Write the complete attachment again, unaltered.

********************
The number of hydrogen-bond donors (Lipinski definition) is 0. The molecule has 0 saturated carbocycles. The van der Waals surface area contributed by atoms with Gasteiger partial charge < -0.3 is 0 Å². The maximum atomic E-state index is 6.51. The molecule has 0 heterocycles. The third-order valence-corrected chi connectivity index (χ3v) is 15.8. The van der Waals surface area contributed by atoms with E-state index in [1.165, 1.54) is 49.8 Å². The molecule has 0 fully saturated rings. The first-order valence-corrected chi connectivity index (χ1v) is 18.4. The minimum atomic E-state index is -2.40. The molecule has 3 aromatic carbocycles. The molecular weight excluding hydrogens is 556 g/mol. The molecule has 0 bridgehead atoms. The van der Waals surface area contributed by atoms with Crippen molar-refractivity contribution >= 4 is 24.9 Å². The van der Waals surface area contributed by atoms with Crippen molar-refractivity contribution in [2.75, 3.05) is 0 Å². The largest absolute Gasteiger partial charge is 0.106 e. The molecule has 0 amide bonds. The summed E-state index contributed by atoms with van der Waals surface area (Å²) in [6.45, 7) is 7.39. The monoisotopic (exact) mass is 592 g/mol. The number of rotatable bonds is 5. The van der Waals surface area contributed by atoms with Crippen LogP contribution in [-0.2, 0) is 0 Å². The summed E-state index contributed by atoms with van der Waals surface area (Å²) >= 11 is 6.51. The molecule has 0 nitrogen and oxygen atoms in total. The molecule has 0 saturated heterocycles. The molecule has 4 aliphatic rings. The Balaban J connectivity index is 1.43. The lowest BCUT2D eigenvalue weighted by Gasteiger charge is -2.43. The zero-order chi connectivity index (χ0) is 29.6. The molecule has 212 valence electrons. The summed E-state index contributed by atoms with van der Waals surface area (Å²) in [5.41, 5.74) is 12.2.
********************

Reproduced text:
The number of hydrogen-bond donors (Lipinski definition) is 0. The molecule has 0 saturated carbocycles. The van der Waals surface area contributed by atoms with Gasteiger partial charge < -0.3 is 0 Å². The maximum atomic E-state index is 6.51. The molecule has 0 heterocycles. The third-order valence-corrected chi connectivity index (χ3v) is 15.8. The van der Waals surface area contributed by atoms with E-state index in [1.165, 1.54) is 49.8 Å². The molecule has 0 fully saturated rings. The first-order valence-corrected chi connectivity index (χ1v) is 18.4. The minimum atomic E-state index is -2.40. The molecule has 3 aromatic carbocycles. The molecular weight excluding hydrogens is 556 g/mol. The molecule has 0 bridgehead atoms. The van der Waals surface area contributed by atoms with Crippen molar-refractivity contribution >= 4 is 24.9 Å². The van der Waals surface area contributed by atoms with Crippen molar-refractivity contribution in [2.75, 3.05) is 0 Å². The largest absolute Gasteiger partial charge is 0.106 e. The molecule has 0 amide bonds. The summed E-state index contributed by atoms with van der Waals surface area (Å²) in [6.45, 7) is 7.39. The monoisotopic (exact) mass is 592 g/mol. The number of rotatable bonds is 5. The van der Waals surface area contributed by atoms with Crippen LogP contribution in [-0.2, 0) is 0 Å². The summed E-state index contributed by atoms with van der Waals surface area (Å²) >= 11 is 6.51. The molecule has 0 nitrogen and oxygen atoms in total. The molecule has 0 saturated heterocycles. The molecule has 4 aliphatic rings. The Balaban J connectivity index is 1.43. The lowest BCUT2D eigenvalue weighted by Gasteiger charge is -2.43. The zero-order chi connectivity index (χ0) is 29.6. The molecule has 212 valence electrons. The summed E-state index contributed by atoms with van der Waals surface area (Å²) in [5.41, 5.74) is 12.2.